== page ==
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The Role of Dendritic Cells in Tumor Microenvironments and Their Uses as Therapeutic Targets
Chae Won Kim 1 (Ph.D student), Kyun-Do Kim 2,# (Senior Researcher), Heung Kyu Lee 1,3,*,# (Associate Professor)
1Graduate School of Medical Science and Engineering, Korea Advanced Institute of Science and Technology,
2Center for Convergent Research of Emerging Virus Infection, Korea Research Institute of Chemical Technology,
3BioMedical Research Center, KAIST
Dendritic cells (DC), which consist of several different subsets, specialize in antigen presentation and are critical for mediating the innate and adaptive immune responses. DC subsets can be classified into conventional, plasmacytoid, and monocyte-derived DC in the tumor microenvironment, and each subset plays a different role. Because of the role of intratumoral DCs in initiating antitumor immune responses with tumor-derived antigen presentation to T cells, DCs have been targeted in the treatment of cancer. By regulating the functionality of DCs, several DC-based immunotherapies have been developed, including administration of tumor-derived antigens and DC vaccines. In addition, DCs participate in the mechanisms of classical cancer therapies, such as radiation therapy and chemotherapy. Thus, regulating DCs is also important in improving current cancer therapies. Here, we will discuss the role of each DC subset in antitumor immune responses, and the current status of DC-related cancer therapies.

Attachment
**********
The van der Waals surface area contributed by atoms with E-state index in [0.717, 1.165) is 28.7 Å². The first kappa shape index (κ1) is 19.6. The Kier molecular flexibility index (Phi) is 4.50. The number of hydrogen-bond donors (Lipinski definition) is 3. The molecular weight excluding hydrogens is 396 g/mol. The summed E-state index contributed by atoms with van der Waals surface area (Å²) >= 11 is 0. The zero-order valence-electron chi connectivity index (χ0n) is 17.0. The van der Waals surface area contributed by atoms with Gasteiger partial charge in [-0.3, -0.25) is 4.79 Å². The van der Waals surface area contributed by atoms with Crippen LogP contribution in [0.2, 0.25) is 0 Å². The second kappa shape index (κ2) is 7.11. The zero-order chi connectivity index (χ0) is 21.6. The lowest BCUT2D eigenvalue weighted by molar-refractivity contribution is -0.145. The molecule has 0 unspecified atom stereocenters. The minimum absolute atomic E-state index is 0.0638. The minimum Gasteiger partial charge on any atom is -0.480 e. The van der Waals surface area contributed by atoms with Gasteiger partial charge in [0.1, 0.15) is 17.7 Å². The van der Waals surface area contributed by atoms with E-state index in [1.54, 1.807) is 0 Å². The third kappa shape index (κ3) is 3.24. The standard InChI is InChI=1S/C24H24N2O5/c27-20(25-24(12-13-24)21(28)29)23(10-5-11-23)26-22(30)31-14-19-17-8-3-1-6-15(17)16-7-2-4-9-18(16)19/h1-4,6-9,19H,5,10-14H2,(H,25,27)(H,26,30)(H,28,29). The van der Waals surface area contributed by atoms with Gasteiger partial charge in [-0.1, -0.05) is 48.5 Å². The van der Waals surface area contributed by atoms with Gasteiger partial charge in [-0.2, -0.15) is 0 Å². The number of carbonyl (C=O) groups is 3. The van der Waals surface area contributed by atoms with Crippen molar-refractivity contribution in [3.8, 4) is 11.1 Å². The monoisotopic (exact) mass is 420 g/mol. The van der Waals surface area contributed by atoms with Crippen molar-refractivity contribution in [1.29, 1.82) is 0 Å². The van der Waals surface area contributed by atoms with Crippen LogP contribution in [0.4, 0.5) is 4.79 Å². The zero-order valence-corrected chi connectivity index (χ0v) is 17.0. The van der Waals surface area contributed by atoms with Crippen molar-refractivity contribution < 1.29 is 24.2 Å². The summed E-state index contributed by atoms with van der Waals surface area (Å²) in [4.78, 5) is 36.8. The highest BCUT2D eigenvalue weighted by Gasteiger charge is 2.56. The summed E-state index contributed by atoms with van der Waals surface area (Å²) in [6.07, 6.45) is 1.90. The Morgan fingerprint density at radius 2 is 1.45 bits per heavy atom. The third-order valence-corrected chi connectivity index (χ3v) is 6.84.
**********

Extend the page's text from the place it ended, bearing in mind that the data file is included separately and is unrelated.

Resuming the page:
Abstract, Accepted Manuscript(in press) [Submitted on October 16, 2020, Accepted on December 3, 2020]
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